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Remembering Aaron Bushnell: Palestine and the Legacy of Self-Immolation

A People’s History of Harvard

By Julian J. Giordano
By Prince A. Williams, Crimson Opinion Writer
Prince A. Williams ’25, a Crimson Editorial Editor, is a History concentrator in Adams House. His column, “A People’s History of Harvard,” runs bi-weekly on Fridays.

“Many of us like to ask ourselves, ‘What would I do if I was alive during slavery? Or the Jim Crow South? Or apartheid? What would I do if my country was committing genocide?’

The answer is, you’re doing it. Right now.”

Those are the words of 25-year-old serviceman Aaron Bushnell, who lit himself on fire in front of the Israeli embassy in Washington D.C., protesting the United States’s support for Israel’s mass murder of what is currently estimated to be over 30,000 Palestinians.

As he burned to death, Bushnell screamed “Free Palestine!” over and over.

Bushnell’s extreme act of protest followed a long history of similarly desperate acts intended to arouse public outrage in the pursuit of justice — in Bushnell’s case for the Palestinian people.

Nearly 60 years ago, before Bushnell’s sacrifice for the people of Palestine, a man named Norman Morrison did the same for the Vietnamese people.

On Nov. 2, 1965, Morrison drove 40 miles with his baby daughter to Washington, D.C. Below the Pentagon office of United States Secretary of Defense Robert McNamara, Morrison doused himself in kerosene and set himself on fire.

Morrison’s sacrifice came at a crucial point in the genocidal war waged against the people of Vietnam. Months before, President Lyndon B. Johnson had authorized the mass use of napalm, a jellied gas that harshly burns its victims. Johnson’s bombing campaign, “Operation Rolling Thunder,” killed 30,000 Vietnamese civilians in three years. Morrison took his own life in protest of his country’s horrific crimes.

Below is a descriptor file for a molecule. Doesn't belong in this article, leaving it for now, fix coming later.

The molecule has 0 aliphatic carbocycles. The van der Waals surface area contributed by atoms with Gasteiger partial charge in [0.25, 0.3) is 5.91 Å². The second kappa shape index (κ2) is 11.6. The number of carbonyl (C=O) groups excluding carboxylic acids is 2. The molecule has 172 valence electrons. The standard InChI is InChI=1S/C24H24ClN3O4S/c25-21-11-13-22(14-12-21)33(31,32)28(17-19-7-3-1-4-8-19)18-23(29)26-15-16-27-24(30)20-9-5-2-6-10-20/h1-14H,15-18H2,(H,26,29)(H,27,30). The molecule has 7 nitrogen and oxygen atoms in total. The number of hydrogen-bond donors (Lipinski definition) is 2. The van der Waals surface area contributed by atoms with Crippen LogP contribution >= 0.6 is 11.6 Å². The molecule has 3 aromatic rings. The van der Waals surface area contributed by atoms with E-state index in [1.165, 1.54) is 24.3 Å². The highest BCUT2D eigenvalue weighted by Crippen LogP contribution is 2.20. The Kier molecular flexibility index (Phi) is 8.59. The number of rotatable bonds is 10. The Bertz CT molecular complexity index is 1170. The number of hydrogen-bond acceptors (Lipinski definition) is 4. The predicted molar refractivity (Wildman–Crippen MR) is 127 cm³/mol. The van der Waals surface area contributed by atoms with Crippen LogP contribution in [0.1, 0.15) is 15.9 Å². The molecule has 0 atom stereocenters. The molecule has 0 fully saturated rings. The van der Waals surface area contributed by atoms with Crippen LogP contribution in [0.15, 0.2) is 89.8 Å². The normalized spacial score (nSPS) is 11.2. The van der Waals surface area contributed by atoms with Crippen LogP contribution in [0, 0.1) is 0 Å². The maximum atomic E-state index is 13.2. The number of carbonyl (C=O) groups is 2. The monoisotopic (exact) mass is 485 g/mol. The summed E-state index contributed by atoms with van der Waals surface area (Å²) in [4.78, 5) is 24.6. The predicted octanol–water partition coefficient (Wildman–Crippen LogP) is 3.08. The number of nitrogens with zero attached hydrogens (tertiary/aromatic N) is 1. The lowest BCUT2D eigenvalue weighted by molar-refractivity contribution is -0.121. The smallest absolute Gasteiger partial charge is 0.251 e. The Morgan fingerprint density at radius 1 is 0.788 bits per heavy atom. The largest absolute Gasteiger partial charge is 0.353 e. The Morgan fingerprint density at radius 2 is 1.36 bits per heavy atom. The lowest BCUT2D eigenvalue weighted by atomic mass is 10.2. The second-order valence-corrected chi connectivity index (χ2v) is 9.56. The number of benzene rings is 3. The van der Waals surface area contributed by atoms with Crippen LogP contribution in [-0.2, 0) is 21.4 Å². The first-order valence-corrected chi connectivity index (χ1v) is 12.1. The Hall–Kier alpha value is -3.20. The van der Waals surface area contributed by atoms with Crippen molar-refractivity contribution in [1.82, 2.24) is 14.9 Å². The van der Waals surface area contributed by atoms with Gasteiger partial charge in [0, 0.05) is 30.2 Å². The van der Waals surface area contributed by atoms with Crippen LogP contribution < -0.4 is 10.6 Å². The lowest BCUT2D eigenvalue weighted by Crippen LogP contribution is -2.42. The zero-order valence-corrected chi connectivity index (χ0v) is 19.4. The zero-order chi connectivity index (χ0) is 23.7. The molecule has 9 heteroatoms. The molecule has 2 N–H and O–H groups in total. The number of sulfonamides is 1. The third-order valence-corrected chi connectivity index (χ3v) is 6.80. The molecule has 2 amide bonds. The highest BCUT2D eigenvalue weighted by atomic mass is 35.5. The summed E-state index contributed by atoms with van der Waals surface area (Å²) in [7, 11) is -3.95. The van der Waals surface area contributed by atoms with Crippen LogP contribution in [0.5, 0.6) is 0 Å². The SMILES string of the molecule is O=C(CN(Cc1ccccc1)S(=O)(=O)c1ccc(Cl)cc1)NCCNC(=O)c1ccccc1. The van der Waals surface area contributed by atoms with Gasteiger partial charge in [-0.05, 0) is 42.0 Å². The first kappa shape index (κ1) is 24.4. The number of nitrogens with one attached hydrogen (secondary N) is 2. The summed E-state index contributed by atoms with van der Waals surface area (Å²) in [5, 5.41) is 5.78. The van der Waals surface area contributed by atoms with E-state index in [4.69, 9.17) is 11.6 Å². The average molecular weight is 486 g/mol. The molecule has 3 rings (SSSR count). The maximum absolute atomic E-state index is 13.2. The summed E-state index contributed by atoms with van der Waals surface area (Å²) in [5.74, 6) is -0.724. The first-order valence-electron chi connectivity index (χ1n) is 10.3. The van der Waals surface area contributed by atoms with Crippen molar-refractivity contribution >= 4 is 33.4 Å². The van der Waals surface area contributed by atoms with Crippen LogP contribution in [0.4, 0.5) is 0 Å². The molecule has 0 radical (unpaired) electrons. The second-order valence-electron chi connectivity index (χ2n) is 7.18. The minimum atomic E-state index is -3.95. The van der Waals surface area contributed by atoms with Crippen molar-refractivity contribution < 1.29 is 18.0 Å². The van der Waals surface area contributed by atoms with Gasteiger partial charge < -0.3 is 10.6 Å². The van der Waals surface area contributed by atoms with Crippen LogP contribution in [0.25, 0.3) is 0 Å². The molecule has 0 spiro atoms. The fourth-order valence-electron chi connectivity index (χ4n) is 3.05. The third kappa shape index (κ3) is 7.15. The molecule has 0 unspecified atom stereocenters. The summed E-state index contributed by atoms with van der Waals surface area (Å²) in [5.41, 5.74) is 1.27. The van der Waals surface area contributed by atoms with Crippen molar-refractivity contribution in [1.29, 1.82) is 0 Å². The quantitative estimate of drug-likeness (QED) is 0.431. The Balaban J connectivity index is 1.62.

Daniel Ellsberg ’52, of Pentagon Papers fame, worked for McNamara as an adviser at the time of Norman Morrison’s self-immolation.

Ellsberg was a bright young man from Chicago. He graduated from Harvard College in 1952 and returned to get his Ph.D. in Economics, which he earned in 1962. Mass anti-war protests deeply affected Ellsberg, and he began to actively oppose the war.

With immense courage, Ellsberg released the Pentagon Papers, a tract of documents including classified government information about the war. The Pentagon Papers proved without a doubt to the American public what the antiwar movement had been saying for years: the U.S. government had been lying about the Vietnam War for a decade.

The countless lies and deception used by the U.S to justify intervention in Vietnam are being used today in Palestine.

Aaron Bushnell’s self-immolation indicates a profound change in consciousness we are experiencing.

People all over the United States, in the thousands and in the millions, have been involved in mass actions to protest the government’s support for the Israeli genocide against the Palestinian people. It is the actions of the U.S. government that have pushed folks like Bushnell and Morrison to go to such extreme lengths in order to raise the voices of those suffering from American-made weapons.

Today, the U.S is bankrolling the mass killing of Palestinians in the Gaza Strip. Around 1.5 million Palestinians have been pushed into the city of Rafah, which had a population of just 280,000 before Oct 7. Israel is threatening a ground invasion of Rafah, which officials inside the United States Agency for International Development say could present “catastrophic humanitarian consequences.”

Aaron Bushnell is right: What organizers are doing right now is what we would have done during chattel slavery. What we are doing right now is what we would have done during Jim Crow and white domestic terrorism.

We must take a stand now. We must speak up, protest, and organize. Those who ground themselves in history will never be troubled — if we remember and inform ourselves on the injustices that those before us stood tall against, we understand that victory will only come from the organized masses.

The last thing any of us want to be is well-adjusted to injustice.

The least we can do for Aaron Bushnell is to speak up. To remember him, it is imperative we join the mass movement for Palestine that is working each day on the right side of history.

Prince A. Williams ’25, a Crimson Editorial editor, is a History concentrator in Adams House. His column, “A People’s History of Harvard” runs bi-weekly on Fridays.

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